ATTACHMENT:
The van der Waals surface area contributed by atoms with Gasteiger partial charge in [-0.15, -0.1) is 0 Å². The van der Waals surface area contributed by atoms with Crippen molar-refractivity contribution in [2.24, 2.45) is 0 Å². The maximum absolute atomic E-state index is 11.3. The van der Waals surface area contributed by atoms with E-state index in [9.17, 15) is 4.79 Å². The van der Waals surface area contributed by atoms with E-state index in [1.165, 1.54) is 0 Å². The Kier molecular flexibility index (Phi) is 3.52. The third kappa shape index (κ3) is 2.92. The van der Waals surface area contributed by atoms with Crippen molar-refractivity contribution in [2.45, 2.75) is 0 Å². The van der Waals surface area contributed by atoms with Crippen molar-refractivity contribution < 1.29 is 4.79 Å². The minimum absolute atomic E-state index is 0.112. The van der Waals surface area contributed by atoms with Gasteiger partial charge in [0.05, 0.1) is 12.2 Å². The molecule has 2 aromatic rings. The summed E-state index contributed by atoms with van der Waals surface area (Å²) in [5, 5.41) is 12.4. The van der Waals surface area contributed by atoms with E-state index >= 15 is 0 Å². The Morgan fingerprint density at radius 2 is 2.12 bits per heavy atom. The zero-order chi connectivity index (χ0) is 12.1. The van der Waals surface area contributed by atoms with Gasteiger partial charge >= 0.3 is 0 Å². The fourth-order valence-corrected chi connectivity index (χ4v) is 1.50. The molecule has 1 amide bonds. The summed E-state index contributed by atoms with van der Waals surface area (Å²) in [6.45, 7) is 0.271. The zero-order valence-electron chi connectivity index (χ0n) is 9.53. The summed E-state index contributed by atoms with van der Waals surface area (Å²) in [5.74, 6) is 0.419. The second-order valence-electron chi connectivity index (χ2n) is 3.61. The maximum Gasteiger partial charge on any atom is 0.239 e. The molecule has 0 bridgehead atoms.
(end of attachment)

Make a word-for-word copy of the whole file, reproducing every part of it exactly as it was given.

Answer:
The van der Waals surface area contributed by atoms with Gasteiger partial charge in [-0.15, -0.1) is 0 Å². The van der Waals surface area contributed by atoms with Crippen molar-refractivity contribution in [2.24, 2.45) is 0 Å². The maximum absolute atomic E-state index is 11.3. The van der Waals surface area contributed by atoms with E-state index in [9.17, 15) is 4.79 Å². The van der Waals surface area contributed by atoms with E-state index in [1.165, 1.54) is 0 Å². The Kier molecular flexibility index (Phi) is 3.52. The third kappa shape index (κ3) is 2.92. The van der Waals surface area contributed by atoms with Crippen molar-refractivity contribution in [2.45, 2.75) is 0 Å². The van der Waals surface area contributed by atoms with Crippen molar-refractivity contribution < 1.29 is 4.79 Å². The minimum absolute atomic E-state index is 0.112. The van der Waals surface area contributed by atoms with Gasteiger partial charge in [0.05, 0.1) is 12.2 Å². The molecule has 2 aromatic rings. The summed E-state index contributed by atoms with van der Waals surface area (Å²) in [5, 5.41) is 12.4. The van der Waals surface area contributed by atoms with E-state index >= 15 is 0 Å². The Morgan fingerprint density at radius 2 is 2.12 bits per heavy atom. The zero-order chi connectivity index (χ0) is 12.1. The van der Waals surface area contributed by atoms with Gasteiger partial charge >= 0.3 is 0 Å². The fourth-order valence-corrected chi connectivity index (χ4v) is 1.50. The molecule has 1 amide bonds. The summed E-state index contributed by atoms with van der Waals surface area (Å²) in [6.45, 7) is 0.271. The zero-order valence-electron chi connectivity index (χ0n) is 9.53. The summed E-state index contributed by atoms with van der Waals surface area (Å²) in [5.74, 6) is 0.419. The second-order valence-electron chi connectivity index (χ2n) is 3.61. The maximum Gasteiger partial charge on any atom is 0.239 e. The molecule has 0 bridgehead atoms.